The Guns of Navarone, 1961


“It’s fifty years since I have felt alone,”

he said, and told the story of the day

he went to see The Guns of Navarone.


Before the days of text and mobile phone

you hand wrote letters when you were away

from loved ones, so they wouldn’t feel alone.


He’d written, but her answer hadn’t shown,

and so he thought, to keep his blues at bay,

he’d go and see The Guns of Navarone


a classic film, and one that’s still well-known.

He sat and watched the final credits play

and hadn’t ever felt quite so alone.


He walked back by the park, still on his own

and met his mum. He took great pains to say

how much he’d liked The Guns of Navarone


but was there now a letter back at home?

There was, and so he ran the rest of the way.

For fifty years he hasn’t felt alone.

Today he hears The Guns of Navarone.




Waiting for the Death Certificate


My father says it’s worse than waiting

to learn she was dead, and at first

I silently demur, adding the silent codicil


it depends where you were waiting—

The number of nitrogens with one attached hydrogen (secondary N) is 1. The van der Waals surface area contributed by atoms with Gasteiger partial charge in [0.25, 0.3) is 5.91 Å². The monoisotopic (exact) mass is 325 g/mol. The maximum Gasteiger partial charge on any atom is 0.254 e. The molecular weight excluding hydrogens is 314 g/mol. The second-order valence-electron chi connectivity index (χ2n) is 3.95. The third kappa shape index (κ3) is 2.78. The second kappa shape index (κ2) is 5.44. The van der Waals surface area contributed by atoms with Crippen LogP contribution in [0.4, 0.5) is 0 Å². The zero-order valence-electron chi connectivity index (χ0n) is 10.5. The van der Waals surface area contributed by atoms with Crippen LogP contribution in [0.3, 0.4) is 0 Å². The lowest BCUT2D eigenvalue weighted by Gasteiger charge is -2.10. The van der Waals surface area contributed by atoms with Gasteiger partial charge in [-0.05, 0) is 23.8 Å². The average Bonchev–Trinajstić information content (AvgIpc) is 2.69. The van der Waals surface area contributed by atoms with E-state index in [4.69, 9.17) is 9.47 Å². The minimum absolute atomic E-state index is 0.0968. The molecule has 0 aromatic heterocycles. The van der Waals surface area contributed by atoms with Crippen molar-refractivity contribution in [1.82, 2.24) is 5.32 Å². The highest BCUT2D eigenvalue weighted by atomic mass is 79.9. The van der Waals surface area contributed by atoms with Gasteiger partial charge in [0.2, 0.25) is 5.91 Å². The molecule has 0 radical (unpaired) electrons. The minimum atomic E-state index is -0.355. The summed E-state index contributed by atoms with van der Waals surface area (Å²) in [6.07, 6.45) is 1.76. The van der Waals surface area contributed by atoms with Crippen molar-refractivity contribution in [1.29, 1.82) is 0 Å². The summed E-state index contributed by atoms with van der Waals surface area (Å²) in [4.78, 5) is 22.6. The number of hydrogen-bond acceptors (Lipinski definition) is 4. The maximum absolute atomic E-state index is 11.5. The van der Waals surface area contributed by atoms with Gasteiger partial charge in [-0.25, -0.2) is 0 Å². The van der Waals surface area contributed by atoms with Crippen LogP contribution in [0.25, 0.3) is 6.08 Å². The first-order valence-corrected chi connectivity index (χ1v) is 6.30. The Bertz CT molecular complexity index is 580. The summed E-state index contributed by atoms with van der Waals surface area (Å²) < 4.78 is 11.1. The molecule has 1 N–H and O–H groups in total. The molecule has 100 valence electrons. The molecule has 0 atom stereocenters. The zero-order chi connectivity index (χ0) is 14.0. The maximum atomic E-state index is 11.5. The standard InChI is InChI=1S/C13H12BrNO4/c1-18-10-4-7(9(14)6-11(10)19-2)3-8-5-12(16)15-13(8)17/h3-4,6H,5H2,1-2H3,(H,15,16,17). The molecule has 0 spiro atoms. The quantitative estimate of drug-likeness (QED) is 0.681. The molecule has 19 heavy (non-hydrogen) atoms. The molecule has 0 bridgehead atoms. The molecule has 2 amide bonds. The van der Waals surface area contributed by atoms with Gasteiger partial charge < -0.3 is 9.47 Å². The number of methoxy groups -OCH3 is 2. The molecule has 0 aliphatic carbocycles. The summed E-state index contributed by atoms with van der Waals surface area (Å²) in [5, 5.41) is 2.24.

at home, with sherry and my mother’s

best friend, or in hospital, waiting for her last breath,


but then, into the second day of waiting—

a pile-up of Easter Holiday deaths, her mad

tumble from bed awaiting the coroner’s nod—


I start to agree. I feel like I’m waiting

to return to life, to stop thinking

about death and its checklists.


The phone rings. It isn’t them. I’m waiting

to be able to remember the mother I knew,

not the frail ghost stuck with tubes, but the one


who wrote the notes we examine while we’re waiting—

£15 for Tony, call Dawn, email Peter,

Phoenix Club next Wed—give Val a ride.


My mother’s handwriting,

forever now waiting to remind her.



About the Author

Anna’s poems have appeared in the Harvard ReviewAtlanta ReviewRattle, American Arts Quarterly, and 32 Poems. She gained her MFA from Bennington College, and is the Editor of the Raintown Review. Recipient of fellowships from the MacDowell Artists’ Colony and the Virginia Center for the Creative Arts, and winner of the 2012 Rattle Poetry Prize Readers’ Choice Award, she currently teaches at West Windsor Art Center and Richard Stockton College of New Jersey. Her new sonnet collection, Sisters & Courtesans, is available from White Violet Press.